When you check your winter hives, what do you look for? How often? Should you open them? Should you use a checklist? What if something is wrong?
The answer for me is simple: I get nervous as a cat if I don’t check my hives at least once a week all winter long. But “check” is an open-ended word. What I check for depends on what I find. Sounds like doublespeak, right?
Checking for me means walking past each hive with a cursory glance. If the glance raises a question, I look further. If not, I keep going. Let me give you an example.
A battle with gravity
Last weekend my husband found it first. He came to me all anxious, “You have a hive that’s tipping over.” And he was right. One tall hive that sits on its own stand was leaning like the Tower of Pisa because the front two legs of the stand had caved into the ground.
On closer inspection, it appeared that the ground had been undercut by moles. In the dry summer, the parched ground had remained rigid and held up the stand. But once saturated by winter rain, it collapsed, sucking the hive stand into the mud.
Since the whole thing was strapped together with a tie-down, he was able to push it backward while I dug out the ground underneath and forced in some paving stones. Within a few minutes we had the hive level as a pool table. I could hear the bees sigh with satisfaction, relieved of that lurching feeling in their stomachs.
You never know what you might find. Trees down on top of hives, breaches by animals, snow packing all entrances, rainwater running into—instead of out of—the hive. Depending on your set-up, you might find insulation torn away, lids blown off, or hives hit by vandals.
The perfect number of dead bees
I also look at the number of dead bees on the landing board. I like to see some dead bees because it means the others are in there doing what they are supposed to do: keeping the hive clean and healthy.
If I see no dead bees, I gently rap on the hive until I hear them purr. If all sounds okay, I run a stick through the entrance to make sure it is clear. If there are many dead bees behind the reducer, I pull it out and remove the piles of decomposing bodies.
On the other hand, if I see dozens of dead bees on the landing board, I sift through them. Is there a queen? Do I see deformed wings? Are their heads missing? Are other insects mixed it? An excess of dead bees on the landing board may signal a Varroa mite problem. Other insects parts may mean an infestation. Missing heads may mean a vole is leading the good life.
If I’m concerned, I may pull out the Varroa tray and look for insect parts, mites, and leaking honey. Comb debris tells you where the cluster is and how big it is. Pools of honey may signal an invader.
If the Varroa tray isn’t in use, I may put one in for a few days, and then have another look. The Varroa tray can be a great diagnostic tool for things other than mites.
A peek under the hood
When a closer look is warranted, I may pop the lid for a quick peek inside. Many times when I haven’t been able to hear anything, I’ve nervously lifted the lid only to find them bunched up in the candy, munching away. Perhaps they don’t “talk” with their mouths full? I don’t know why I can’t hear them in the candy, but seeing them there is always a welcome sight.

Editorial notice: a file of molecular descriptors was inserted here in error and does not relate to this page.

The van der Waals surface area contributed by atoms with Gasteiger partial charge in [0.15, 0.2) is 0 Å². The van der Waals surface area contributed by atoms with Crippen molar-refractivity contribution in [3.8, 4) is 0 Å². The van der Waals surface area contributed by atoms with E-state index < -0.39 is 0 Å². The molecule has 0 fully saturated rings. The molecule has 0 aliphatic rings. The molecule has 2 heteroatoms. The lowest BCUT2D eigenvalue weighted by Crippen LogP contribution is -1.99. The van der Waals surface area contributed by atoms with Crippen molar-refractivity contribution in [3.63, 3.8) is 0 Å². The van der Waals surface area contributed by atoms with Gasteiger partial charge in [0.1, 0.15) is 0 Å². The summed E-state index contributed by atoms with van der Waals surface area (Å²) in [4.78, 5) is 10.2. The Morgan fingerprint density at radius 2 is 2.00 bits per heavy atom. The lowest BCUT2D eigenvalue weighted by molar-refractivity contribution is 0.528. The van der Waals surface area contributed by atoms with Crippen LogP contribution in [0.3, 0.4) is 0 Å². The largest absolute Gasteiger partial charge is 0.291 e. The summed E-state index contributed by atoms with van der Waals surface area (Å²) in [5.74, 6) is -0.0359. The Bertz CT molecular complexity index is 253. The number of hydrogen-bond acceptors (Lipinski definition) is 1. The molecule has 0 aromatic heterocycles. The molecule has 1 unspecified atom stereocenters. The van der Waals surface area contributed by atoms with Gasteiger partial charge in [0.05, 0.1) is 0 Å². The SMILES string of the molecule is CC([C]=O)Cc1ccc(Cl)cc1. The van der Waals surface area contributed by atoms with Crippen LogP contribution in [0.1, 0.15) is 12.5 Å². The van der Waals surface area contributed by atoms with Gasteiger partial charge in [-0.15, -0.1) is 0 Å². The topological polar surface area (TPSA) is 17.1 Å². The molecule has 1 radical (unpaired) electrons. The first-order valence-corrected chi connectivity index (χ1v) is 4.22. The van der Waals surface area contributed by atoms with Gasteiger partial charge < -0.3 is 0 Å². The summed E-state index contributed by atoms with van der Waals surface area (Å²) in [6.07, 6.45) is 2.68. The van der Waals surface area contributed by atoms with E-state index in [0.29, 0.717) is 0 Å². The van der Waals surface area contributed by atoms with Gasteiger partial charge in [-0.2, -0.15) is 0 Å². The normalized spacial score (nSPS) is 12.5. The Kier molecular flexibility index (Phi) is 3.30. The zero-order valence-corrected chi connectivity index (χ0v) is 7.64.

That said, if your bees are gathered on the top frames and there is no supplemental feed, you should check further. You may need to go into the hive and move frames of honey closer to the cluster, or you may need to add supplemental food.
I’ve often heard beekeepers say that though they think their bees are out of food, it is too cold to open the hive. My opinion is that it is never too cold to open the hive if the bees are starving. If you open the hive and dash in some food, some may die of cold, I get that. But if you wait until it’s warm, they will probably all die of starvation. I hate the expression “no-brainer” but that’s what it is.
The same goes for combining hives. The time I sifted through the landing board bees and found a dead queen, I quickly combined the hive with another using a single sheet of newspaper. They weren’t going to mate a queen in December even if they managed to raise one, so the hive would have been doomed. The combination let it some cold air for sure and probably killed some, but it yielded a nice strong colony the following spring.
Beekeeping often involves sacrificing a few for the good of many, but that’s okay. It’s exactly the same thing they do. Since their entire social system is based on that philosophy, you shouldn’t beat yourself up for making a decision that kills some bees—it is far better than losing the entire colony.
Water, water everywhere
Once you have the lid up, you should check for moisture accumulation. Dry honey bees can successfully handle extremes in temperature, but a wet honey bee is a dead honey bee.
There are various ways of handling excess moisture, some very dependent on where you live. Some beekeepers add extra ventilation, some like to tip a condensation board so the water runs down the inside of the hive instead of dripping on the bees. My personal favorite is the moisture quilt, which captures the moisture and then slowly releases it to the outside air.
When honey bees lived in trees, the punky interior of the cavity captured moisture and the bees were kept dry. But in man-made hives, we often have to help things along. In our digital world, new tools such as the BroodMinder are available to help you monitor the humidity in your hives as well as the temperature.
Deciding what and when is up to you
During most of my weekly rounds, I find nothing. But on that occasion when I do, I try to solve the problem as quickly as possible, keeping in mind what is best for the colony as a whole. Some things can be put off for a warmer day and some cannot. It’s up to the beekeeper to decide which is which.
How about you? What do you check for and how do you do it?
Honey Bee Suite